Harry seniors’s mother died in 1912 when he was 32, and his father died the following year on March 11, 1913.

On his draft form Harry was described as being of medium height and build with brown hair and blue eyes. The paperwork also noted that he was blind in his left eye. It did not give the cause of the blindness but one can image an injury while at work in the machine shop.
Letterhead from Harry's business. Note H.M. Thornally at top right. This sketch of the building matches my photo above.
The 1910 census noted that Harry was “working on own account”. On the 1920 and 1930 censuses he was identified as the owner of an iron works. The city directory listings note that he worked at Bay City Iron Works during the early part of his career between 1899-1907. From 1908 to 1921 he was at the United Iron Works. But in 1922 he was back with Bay City Iron Works and remained there until his death. Apparently he purchased the business sometime prior to the 1920 census.

United Iron Works built by Harry's brother Will
Thornally Jr. 3rd & Washington, Oakland
During my research I was given a piece of letterhead for Bay City Iron Works from Ed Thornally dated April 9, 1926. The letterhead shows H.M. Thornally in the company logo. The letterhead includes a drawing of the building and a lot of information about the company. It tells us they were millrights, engineers and machinists. It even lists the equipment they owned which included: Rockwood paper motor pulleys, Dodge wood and steel split pulleys, complete line iron and pressed steel hangers, shaft bearings, couplings, collars, etc. cold rolled steel shafting, etc. and they had leather and rubber belting carried in stock. This particular receipt was for “picking up a steel door at the library at 14th and Grove Street and making adjustments”. The charge for the work was $4.50. This library was Oakland’s second library built in 1900 – a recipient of a Carnegie grant. From 1902 – 1951 it was known as the Greene Library and served as Oakland’s main library. It was heavily damaged in the 1989 Loma Prieta earthquake and was closed for a few years prior to being rehabilitated. The library reopened in 2001 as the African American Museum and Library. My firm PGAdesign was the landscape architect for the rehab.

A news article published December 9, 1905 reported that Bay City Iron Works was destroyed in a fire. According to the article most of the block between 2nd and 3rd Street, Washington and Clay was destroyed. Accusations were made and charges demanding that Fire Chief Engineer N.A. Ball be dismissed. A machine shop owned by Robert Brand at 621 Third Street was also destroyed as was a coal dealer at 620 Third. George E. Randolph who owned the United Iron Works spoke in defense of the Fire Chief claiming the chief “had arrived within seven minutes.” The primary witness was John J. Conlan, battalion chief of San Francisco who testified that Chief Ball had the fire “well stopped” by the time he arrived on the scene.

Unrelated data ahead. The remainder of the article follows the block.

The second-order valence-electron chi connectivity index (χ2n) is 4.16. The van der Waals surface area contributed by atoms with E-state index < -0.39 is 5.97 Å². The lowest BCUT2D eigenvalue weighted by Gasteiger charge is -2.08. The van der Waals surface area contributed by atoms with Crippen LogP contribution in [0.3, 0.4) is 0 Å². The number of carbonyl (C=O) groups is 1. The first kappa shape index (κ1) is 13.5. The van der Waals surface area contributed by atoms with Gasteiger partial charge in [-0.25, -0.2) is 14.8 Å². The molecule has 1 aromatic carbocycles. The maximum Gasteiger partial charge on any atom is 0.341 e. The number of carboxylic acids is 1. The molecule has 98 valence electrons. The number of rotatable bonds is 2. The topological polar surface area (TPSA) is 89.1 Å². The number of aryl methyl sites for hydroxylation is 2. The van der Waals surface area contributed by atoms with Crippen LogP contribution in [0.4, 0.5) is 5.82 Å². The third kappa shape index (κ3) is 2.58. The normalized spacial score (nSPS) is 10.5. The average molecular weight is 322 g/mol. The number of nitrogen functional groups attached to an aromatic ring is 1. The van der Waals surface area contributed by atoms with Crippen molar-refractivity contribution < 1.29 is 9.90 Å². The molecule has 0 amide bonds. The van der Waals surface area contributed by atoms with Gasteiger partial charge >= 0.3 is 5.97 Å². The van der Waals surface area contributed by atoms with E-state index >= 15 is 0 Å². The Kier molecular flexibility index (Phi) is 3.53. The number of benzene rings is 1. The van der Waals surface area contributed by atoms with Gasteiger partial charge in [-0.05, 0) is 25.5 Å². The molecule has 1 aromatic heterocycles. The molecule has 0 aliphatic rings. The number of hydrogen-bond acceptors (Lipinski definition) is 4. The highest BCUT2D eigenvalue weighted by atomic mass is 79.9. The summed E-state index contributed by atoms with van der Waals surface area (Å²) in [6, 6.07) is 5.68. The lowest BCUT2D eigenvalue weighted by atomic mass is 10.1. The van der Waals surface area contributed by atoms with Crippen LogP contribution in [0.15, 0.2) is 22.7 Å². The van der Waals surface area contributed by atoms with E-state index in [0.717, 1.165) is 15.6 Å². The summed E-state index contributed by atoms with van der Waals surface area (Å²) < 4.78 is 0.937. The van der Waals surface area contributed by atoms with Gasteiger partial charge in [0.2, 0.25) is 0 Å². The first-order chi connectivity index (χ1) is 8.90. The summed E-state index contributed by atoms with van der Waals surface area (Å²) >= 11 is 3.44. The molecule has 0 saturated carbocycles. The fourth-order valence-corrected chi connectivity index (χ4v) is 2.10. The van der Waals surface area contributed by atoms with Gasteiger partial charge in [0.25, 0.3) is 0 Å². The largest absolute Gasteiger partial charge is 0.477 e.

Snapshot of a Harry Thornally family camping trip from Lottie Pattillo's albums

 In 1924-25 Harry’s Brother William – a local general contractor designed and constructed a new Bay City Iron Works building that is located at 320-380 Washington. It is a poured-in-place concrete structure with industrial sash windows. The exterior has a stucco finish and some ornamentation.  On the interior there was a half-floor mezzanine that was probably used for offices. William included four skylights for natural light. The building was renovated in 1995 and is still in use as of 2016.
Harry's home on 35th Avenue as it looked when
my sister Kathy and I visited in January 2016

The 1930 census shows that Harry and Blanche owned their home on 39th Avenue which was valued at $6000. They also owned a radio. It confirms that Harry was not a veteran. None of the Thornally sons served in any branch of the military.

According to Lottie (Thornally) Pattillo, Harry was badly injured on the job. His doctors advised him to have his leg amputated but Harry could not agree to have the surgery. Regrettably his leg became infected. He developed gangrene and that caused his death when he was only 57 years old. Harry died on October 28, 1936 and is buried with his wife Blanche in the main mausoleum at Mountain View Cemetery, as are his brothers John, Sam and William Jr. and their wives.
Harry Thornally's signature

Harry & Blanche's tomb in the mausoleum at
Mountain View  Cemetery, Oakland